A Complete Guide To Colon Disorders

Colon disorders are far more common than you might think.  Your large bowel is made of the colon which is an amazing five feet long along with the rectum that is approximately eight inches long.  The colon's primary function is to simply process the pints of stool liquid that it receives everyday into a solid stool that is ready for evacuation.  There are a few different types of colon disorders, some that are serious and require surgery, others that can be treated with a simple diet change.

Polyps

Polyps are one of the more common types of colon disorders.  These are small growths that form along the colon lining.  Polyps usually offer the appearance of tiny nubbins that look like bumps on a squash however, some have a stalk that makes them look like a mushroom.  It is now confirmed colon cancers are developed from benign polyps so if they can be diagnosed early, they can be removed, thus eliminating the chance for cancer.  The procedure used to remove polyps is called a colonoscopy which involves passing a flexible, extremely long scope through the anus and into the colon.  When the polyps are seen through the scope, they are snared using a wire loop and then removed to be analyzed.  Some polyps are either too flat or too large for the scope to remove so surgery is then necessary.

Colon Cancer

Colon cancer is one of the more serious types of colon disorders.  Colon cancer symptoms are generally minimal but might include abdominal pain, rectal bleeding or a change in bowel habits such as constipation, diarrhea or an alteration in stool thickness.  It is highly recommended that individuals over 50 years old be checked every year for blood in their stool.  For those that are African-American or have a history of colon cancer in their family, they should start being tested at 45 years old.  It is important to find polyps before they develop into cancer.

Diverticulosis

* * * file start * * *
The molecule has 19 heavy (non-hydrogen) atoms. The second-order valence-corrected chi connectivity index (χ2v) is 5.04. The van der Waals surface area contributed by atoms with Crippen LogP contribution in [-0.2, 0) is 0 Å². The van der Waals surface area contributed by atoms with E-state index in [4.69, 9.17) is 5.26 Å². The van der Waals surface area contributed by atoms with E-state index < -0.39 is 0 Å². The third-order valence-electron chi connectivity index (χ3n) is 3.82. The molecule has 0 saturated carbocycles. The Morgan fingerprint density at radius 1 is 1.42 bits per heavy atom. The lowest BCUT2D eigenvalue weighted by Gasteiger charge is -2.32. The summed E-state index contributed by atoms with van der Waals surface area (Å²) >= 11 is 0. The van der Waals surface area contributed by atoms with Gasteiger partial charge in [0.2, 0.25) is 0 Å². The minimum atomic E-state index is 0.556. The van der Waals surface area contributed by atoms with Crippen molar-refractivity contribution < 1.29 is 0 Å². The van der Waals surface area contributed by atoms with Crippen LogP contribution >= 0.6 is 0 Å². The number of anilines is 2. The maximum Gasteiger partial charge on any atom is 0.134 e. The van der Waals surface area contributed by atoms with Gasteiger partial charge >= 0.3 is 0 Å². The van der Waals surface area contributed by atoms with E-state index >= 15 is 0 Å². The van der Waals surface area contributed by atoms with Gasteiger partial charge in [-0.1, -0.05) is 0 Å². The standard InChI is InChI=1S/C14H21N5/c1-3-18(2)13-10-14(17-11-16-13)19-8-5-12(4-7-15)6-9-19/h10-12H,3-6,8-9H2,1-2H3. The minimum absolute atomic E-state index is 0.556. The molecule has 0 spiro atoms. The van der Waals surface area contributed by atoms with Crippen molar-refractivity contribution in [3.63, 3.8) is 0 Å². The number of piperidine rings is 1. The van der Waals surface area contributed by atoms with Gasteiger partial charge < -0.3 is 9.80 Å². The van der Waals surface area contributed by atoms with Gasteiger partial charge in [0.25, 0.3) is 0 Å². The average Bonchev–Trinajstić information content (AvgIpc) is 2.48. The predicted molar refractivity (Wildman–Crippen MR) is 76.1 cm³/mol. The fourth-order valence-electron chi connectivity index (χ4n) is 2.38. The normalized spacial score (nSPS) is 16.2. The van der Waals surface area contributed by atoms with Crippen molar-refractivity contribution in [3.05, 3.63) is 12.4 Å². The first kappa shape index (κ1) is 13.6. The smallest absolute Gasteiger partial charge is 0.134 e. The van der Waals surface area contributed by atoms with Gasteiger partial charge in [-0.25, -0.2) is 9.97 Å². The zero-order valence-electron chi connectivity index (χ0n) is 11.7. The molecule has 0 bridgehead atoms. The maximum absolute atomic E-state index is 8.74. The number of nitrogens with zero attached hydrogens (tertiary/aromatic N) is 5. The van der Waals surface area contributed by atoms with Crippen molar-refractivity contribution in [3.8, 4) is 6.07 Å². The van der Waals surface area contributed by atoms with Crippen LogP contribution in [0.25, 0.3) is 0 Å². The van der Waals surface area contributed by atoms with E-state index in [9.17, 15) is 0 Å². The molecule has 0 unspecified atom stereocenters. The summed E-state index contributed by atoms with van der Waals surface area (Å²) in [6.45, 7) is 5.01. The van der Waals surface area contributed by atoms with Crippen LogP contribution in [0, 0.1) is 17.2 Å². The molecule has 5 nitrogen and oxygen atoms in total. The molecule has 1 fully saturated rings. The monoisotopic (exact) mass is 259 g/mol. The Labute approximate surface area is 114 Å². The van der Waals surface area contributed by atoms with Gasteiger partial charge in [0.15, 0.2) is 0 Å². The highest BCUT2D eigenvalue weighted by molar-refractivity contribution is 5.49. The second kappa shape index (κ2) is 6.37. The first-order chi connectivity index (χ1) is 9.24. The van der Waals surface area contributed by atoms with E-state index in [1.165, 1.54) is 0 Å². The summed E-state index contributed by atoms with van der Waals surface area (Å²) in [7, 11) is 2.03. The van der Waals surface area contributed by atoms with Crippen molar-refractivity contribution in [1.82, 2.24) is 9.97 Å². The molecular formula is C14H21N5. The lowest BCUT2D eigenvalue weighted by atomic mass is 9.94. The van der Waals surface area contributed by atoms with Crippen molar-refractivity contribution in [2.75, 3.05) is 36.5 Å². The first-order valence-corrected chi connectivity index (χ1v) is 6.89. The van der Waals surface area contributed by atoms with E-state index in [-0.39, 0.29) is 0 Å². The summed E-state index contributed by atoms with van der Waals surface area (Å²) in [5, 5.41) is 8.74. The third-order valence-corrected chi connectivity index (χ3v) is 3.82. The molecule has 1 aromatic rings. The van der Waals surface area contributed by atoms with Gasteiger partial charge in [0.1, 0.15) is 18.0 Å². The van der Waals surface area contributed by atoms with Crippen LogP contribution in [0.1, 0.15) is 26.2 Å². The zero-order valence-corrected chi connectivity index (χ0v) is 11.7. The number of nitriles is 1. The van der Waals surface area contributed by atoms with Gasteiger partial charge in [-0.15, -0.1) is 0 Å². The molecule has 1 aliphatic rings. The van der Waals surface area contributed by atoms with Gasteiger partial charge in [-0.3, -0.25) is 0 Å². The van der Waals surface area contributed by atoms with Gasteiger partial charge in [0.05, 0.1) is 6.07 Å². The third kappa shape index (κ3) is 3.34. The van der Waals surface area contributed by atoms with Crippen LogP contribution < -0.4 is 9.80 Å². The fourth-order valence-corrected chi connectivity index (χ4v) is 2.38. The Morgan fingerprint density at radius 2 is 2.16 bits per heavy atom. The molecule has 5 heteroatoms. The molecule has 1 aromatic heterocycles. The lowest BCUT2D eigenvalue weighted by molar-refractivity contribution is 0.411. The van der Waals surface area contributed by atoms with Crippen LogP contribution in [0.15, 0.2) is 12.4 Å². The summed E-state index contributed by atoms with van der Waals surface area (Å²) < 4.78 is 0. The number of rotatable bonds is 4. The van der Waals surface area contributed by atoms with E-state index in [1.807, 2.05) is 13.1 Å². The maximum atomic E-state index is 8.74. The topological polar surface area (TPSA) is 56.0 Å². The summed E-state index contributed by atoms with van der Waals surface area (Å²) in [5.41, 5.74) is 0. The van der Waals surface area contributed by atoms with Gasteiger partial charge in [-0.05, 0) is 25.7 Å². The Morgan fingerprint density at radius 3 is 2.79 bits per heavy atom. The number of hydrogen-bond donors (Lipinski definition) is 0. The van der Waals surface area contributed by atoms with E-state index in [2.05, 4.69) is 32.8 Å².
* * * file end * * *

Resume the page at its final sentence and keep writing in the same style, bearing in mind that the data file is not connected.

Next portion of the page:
One of the more common colon disorders for individuals over 50 is diverticulosis.  It involves pouches forming along the colon wall.  It is generally caused because of a diet that is low in vegetable and fruit fibers.  Most cases offer no symptoms but some will have rectal bleeding or abdominal pain.  Testing includes a sigmoidoscopy, barium enema X-ray or a colonoscopy.  Treatment generally includes consuming plenty of liquids and switching to a high-fiber diet.  This will reduce intestinal pressure which helps prevent diverticulitis from developing which is an inflammation of the diverticula.

Diverticulitis

This is a common disease affecting the bowel, the primary portion of the large intestine.  If a diverticulum inside of the colon is inflamed, it results in diverticulitis.  If an inflamed diverticula happens to burst open, bacteria may also infect the outside part of the colon.  If this infection happens to spread to the abdominal cavity lining it can cause peritonitis, which is a potentially fatal illness.  This may also cause the bowel to narrow and result in an obstruction.  Additionally, the part of the colon that is affected could adhere to other organs that are in the pelvic area.  Diverticulitis usually targets elderly and middle-aged people.  Symptoms include tenderness and localized abdominal pain, constipation or loose stools and a fever.  Blood tests often show an increase in white blood cells.  An acute case is treated with diet modification, antibiotics and avoiding foods such as nuts, seeds and popcorn.  The individual may also have to limit their fiber during the initial treatment phase.  Once the infection is controlled, the patient is placed on a diet that is high in fiver.  Acute attacks require surgical treatment.


 

 

 

 


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